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Wednesdays For Beginners

One of the greatest recurring characters during the Russell T Davies era was without a doubt Jackie Tyler, so combining Jackie with the all time greatest recurring character Captain Jack Harkness is a work of pure genius. I hope whoever came up with this idea, be it writer James Goss or the set's director Scott Handcock was given a decent pay rise for coming up with such ingenuity. When this pairing was announced, I was beyond excited and eagerly looking forward to what sounded like a truly memorable piece.

Jackie Tyler (Camille Coduri) has a stalker. Captain Jack Harkness (John Barrowman) has been following her since he moved in at the Powell Estate, as a means of keeping an eye on Rose's mother whilst she's travelling through time and space with the Doctor. One day Jackie finds the Powell Estate totally deserted, with her only company being the stranger who has been stalking her for the last few months. Jack and Jackie team up to find out where has the entire neighbourhood disappeared to, and who is behind the disappearance.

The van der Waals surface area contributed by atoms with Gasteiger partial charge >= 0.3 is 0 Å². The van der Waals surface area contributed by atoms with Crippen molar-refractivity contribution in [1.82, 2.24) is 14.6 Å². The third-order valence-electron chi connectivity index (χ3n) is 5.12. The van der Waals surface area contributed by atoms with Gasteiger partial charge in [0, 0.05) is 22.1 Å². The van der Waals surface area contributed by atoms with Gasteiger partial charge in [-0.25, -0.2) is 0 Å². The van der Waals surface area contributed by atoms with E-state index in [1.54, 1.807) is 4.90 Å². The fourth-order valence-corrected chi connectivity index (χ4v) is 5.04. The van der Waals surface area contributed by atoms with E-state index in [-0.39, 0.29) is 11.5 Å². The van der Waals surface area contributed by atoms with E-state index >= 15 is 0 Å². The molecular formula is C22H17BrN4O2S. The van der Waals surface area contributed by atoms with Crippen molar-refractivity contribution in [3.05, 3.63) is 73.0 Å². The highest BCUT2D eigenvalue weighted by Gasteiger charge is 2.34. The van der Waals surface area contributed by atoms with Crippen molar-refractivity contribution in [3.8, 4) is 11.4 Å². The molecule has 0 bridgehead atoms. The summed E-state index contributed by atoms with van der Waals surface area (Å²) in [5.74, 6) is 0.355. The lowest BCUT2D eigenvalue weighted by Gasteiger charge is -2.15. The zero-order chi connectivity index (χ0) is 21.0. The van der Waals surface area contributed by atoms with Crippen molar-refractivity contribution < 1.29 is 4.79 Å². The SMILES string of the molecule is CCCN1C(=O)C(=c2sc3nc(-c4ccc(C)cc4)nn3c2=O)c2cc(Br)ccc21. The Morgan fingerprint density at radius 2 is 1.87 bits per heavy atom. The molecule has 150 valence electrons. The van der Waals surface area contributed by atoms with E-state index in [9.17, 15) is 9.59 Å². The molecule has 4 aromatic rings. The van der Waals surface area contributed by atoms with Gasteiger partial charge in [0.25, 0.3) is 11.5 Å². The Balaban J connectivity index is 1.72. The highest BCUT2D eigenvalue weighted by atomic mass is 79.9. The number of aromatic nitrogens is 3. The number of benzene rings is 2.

In case you haven't already got the message, the biggest draw about this story is the pairing of Jack and Jackie - and it doesn't disappoint. They are absolutely hilarious together, evoking shades of the Tenth Doctor and Donna as they bicker and form a strong friendship. Jackie isn't shown as completely useless as she was occasionally on television either (I'm thinking of that infamous scene in Journey's End here when the Doctor wouldn't let Jackie help pilot the TARDIS). This Jackie is every much as clever as Donna Noble could be, showing occasional flashes of brilliance. It's Jackie who figures out how to bring the neighborhood back, and the solution strangely involves sausage rolls.